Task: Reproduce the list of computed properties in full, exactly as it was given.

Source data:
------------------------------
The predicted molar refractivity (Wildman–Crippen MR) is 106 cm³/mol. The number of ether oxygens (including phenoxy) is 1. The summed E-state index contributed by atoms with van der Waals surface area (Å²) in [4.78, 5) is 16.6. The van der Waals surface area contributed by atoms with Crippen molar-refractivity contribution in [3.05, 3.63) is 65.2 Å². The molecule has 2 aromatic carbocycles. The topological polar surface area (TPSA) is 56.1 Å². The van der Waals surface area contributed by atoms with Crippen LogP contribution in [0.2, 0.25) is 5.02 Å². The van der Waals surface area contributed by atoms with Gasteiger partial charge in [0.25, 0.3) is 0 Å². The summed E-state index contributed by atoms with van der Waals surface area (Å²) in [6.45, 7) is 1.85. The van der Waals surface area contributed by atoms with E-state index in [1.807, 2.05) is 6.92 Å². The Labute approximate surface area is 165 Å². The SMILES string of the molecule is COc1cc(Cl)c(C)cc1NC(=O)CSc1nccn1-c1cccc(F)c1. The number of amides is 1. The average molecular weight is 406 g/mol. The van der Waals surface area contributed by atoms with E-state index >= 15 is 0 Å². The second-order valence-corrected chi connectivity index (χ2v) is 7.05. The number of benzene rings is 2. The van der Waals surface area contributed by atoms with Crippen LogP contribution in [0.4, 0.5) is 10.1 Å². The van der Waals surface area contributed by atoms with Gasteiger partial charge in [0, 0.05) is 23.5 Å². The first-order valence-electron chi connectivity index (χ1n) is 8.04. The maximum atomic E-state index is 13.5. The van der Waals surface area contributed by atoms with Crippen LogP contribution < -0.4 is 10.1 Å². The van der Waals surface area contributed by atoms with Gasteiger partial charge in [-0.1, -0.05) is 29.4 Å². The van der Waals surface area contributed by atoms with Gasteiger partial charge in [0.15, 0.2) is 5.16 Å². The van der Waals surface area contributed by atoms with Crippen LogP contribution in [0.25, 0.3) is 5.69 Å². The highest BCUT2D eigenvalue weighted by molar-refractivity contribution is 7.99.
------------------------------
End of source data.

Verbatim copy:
The predicted molar refractivity (Wildman–Crippen MR) is 106 cm³/mol. The number of ether oxygens (including phenoxy) is 1. The summed E-state index contributed by atoms with van der Waals surface area (Å²) in [4.78, 5) is 16.6. The van der Waals surface area contributed by atoms with Crippen molar-refractivity contribution in [3.05, 3.63) is 65.2 Å². The molecule has 2 aromatic carbocycles. The topological polar surface area (TPSA) is 56.1 Å². The van der Waals surface area contributed by atoms with Crippen LogP contribution in [0.2, 0.25) is 5.02 Å². The van der Waals surface area contributed by atoms with Gasteiger partial charge in [0.25, 0.3) is 0 Å². The summed E-state index contributed by atoms with van der Waals surface area (Å²) in [6.45, 7) is 1.85. The van der Waals surface area contributed by atoms with E-state index in [1.807, 2.05) is 6.92 Å². The Labute approximate surface area is 165 Å². The SMILES string of the molecule is COc1cc(Cl)c(C)cc1NC(=O)CSc1nccn1-c1cccc(F)c1. The number of amides is 1. The average molecular weight is 406 g/mol. The van der Waals surface area contributed by atoms with E-state index >= 15 is 0 Å². The second-order valence-corrected chi connectivity index (χ2v) is 7.05. The number of benzene rings is 2. The van der Waals surface area contributed by atoms with Crippen LogP contribution in [0.4, 0.5) is 10.1 Å². The van der Waals surface area contributed by atoms with Gasteiger partial charge in [0, 0.05) is 23.5 Å². The first-order valence-electron chi connectivity index (χ1n) is 8.04. The maximum atomic E-state index is 13.5. The van der Waals surface area contributed by atoms with Crippen LogP contribution < -0.4 is 10.1 Å². The van der Waals surface area contributed by atoms with Gasteiger partial charge in [-0.1, -0.05) is 29.4 Å². The van der Waals surface area contributed by atoms with Gasteiger partial charge in [0.15, 0.2) is 5.16 Å². The van der Waals surface area contributed by atoms with Crippen LogP contribution in [0.25, 0.3) is 5.69 Å². The highest BCUT2D eigenvalue weighted by molar-refractivity contribution is 7.99.